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History of Tasmania's Giant Kelp Forests

Tasmania’s coastal waters were once home to thriving Giant Kelp forests, scientifically known as Macrocystis. These colossal seaweeds played a vital role in Tasmania’s marine ecosystems for centuries. Towering up to 35 meters in height, Giant Kelp provided shelter and sustenance to a diverse array of marine creatures including fish, molluscs, crustaceans and other species.

Just like large trees on land create wind barriers, Giant Kelp forests are crucial in buffering coastlines from erosion. The thick forests not only slow the water movement, they also catch the drifting spores and larvae of a variety of organisms, like rock lobster and kelp, and help them to settle on the seabed to grow.

Giant Kelp forests are a major contributing factor to the overall health of our ecosystem. They maintain water quality by absorbing excess nutrients, sequester carbon dioxide and slow down ocean acidification and produce up to 100 times more oxygen than a terrestrial forest of equivalent size.

The Disappearance of Giant Kelp

Unfortunately, there has been a dramatic decline of Giant Kelp forests in recent decades. Research has shown that since the 1960s 95% of Giant Kelp forests have disappeared on Tasmania’s east coast. This resulted in Giant Kelp to be listed as an endangered community by the Australian Government in 2012 – the first such listing for a marine community in Australia.  

The dramatic decline of Giant Kelp Forests is primarily due to Tasmania’s east coast ocean water temperature rising at three to four times the global average. Eddies that spin off the EAC and south towards Tasmania are larger and more frequent, resulting in warmer, nutrient poor water. Giant Kelp however typically needs cold, nutrient rich water to grow. The warming waters bring non-native invasive species to the area, like the long-spined sea urchin (Centrostephanus rodgersii) which is responsible for destructive overgrazing of Giant Kelp forests.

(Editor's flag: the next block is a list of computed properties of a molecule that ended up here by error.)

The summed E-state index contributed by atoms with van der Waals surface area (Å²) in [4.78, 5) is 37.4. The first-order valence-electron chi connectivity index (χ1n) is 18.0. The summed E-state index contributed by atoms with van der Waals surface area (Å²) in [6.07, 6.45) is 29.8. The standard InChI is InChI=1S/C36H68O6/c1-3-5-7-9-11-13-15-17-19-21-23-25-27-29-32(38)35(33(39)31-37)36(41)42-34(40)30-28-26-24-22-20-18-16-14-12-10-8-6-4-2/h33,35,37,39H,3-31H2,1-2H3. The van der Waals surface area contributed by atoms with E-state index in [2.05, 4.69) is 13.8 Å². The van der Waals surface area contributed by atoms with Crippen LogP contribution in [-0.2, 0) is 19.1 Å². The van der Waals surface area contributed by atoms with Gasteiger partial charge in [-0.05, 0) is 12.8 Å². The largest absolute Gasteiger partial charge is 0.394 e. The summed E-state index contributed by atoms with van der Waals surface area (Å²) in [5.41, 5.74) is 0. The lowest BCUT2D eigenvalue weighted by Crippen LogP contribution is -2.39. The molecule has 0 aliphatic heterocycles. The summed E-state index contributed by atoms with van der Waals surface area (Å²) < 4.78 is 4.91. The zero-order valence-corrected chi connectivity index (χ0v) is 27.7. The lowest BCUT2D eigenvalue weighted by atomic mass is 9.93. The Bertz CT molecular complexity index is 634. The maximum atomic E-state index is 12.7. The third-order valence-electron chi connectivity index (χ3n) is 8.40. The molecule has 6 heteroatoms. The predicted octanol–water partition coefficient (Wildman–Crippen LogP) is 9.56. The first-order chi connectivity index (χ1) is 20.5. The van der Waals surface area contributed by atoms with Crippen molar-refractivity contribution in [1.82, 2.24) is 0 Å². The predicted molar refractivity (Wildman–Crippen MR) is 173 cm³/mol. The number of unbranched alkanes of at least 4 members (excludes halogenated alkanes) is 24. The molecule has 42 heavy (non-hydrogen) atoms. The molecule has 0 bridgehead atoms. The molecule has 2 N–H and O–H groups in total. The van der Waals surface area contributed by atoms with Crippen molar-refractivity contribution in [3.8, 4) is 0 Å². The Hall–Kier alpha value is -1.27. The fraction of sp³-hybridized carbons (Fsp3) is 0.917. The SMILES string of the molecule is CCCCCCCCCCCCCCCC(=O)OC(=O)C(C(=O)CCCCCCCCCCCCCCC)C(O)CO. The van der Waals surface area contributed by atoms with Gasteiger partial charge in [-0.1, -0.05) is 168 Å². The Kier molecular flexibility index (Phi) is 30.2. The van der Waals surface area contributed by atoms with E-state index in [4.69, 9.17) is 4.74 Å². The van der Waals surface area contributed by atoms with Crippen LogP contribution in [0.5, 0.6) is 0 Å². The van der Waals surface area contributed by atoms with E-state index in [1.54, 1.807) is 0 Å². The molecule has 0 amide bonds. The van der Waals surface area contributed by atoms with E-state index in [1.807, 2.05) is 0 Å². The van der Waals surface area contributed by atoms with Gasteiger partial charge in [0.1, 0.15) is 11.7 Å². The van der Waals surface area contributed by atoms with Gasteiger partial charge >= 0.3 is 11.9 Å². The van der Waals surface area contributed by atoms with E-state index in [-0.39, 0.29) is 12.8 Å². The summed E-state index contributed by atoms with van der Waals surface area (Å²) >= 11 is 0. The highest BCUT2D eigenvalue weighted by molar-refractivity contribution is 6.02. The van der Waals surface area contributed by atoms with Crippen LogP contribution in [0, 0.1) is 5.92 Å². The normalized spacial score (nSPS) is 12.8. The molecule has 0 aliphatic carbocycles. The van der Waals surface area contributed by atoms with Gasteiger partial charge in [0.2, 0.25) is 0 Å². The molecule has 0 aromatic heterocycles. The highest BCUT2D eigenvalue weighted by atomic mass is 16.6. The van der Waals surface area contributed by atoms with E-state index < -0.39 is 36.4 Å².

Efforts to restore Giant Kelp Forests

Over the last few years, the Australian Government, scientists, and nature conservation organisations have been working on management strategies and solutions to restore the Giant Kelp Forests along Tasmania’s east coast.

Researchers from UTAS have cultivated Giant Kelp that tolerates warmer and more fluctuating ocean temperatures. In collaboration with dive operators, they have been working on replanting the kelp seedlings manually.

Governmental management strategies are in place to control the long-spined sea urchin population by supporting the commercial dive fishery, recreational dive community and research programs and by increasing the lobster population through the East Coast Rock Lobster Stock Rebuilding Strategy.

How we contribute to a healthy Giant Kelp population & the restoration of marine habitat

Southern Ocean Carbon is a partner of the Blue Economy CRC and has been involved with extensive research in this field, before setting up a trial mariculture site in Southern Tasmania in June 2023, where heat tolerant cultivars of Giant Kelp are being farmed. The trial farm will be in place for ~18 months to enable the testing of systems for kelp deployment, monitoring, and harvesting. This is phase 1 of a research trial designed to test seaweed species and infrastructure for potential offshore (deep ocean) farming. The co-benefit is that seaweed mariculture farms will create habitat and protect the growing area for a variety of marine life, effectively contributing to a healthy ecosystem.

Going Global

We have identified various locations worldwide where human operations have negatively impacted seabeds and marine habitats, and local businesses and governments are actively seeking opportunities to rewild the coastal waters and look for positive impact investing strategies.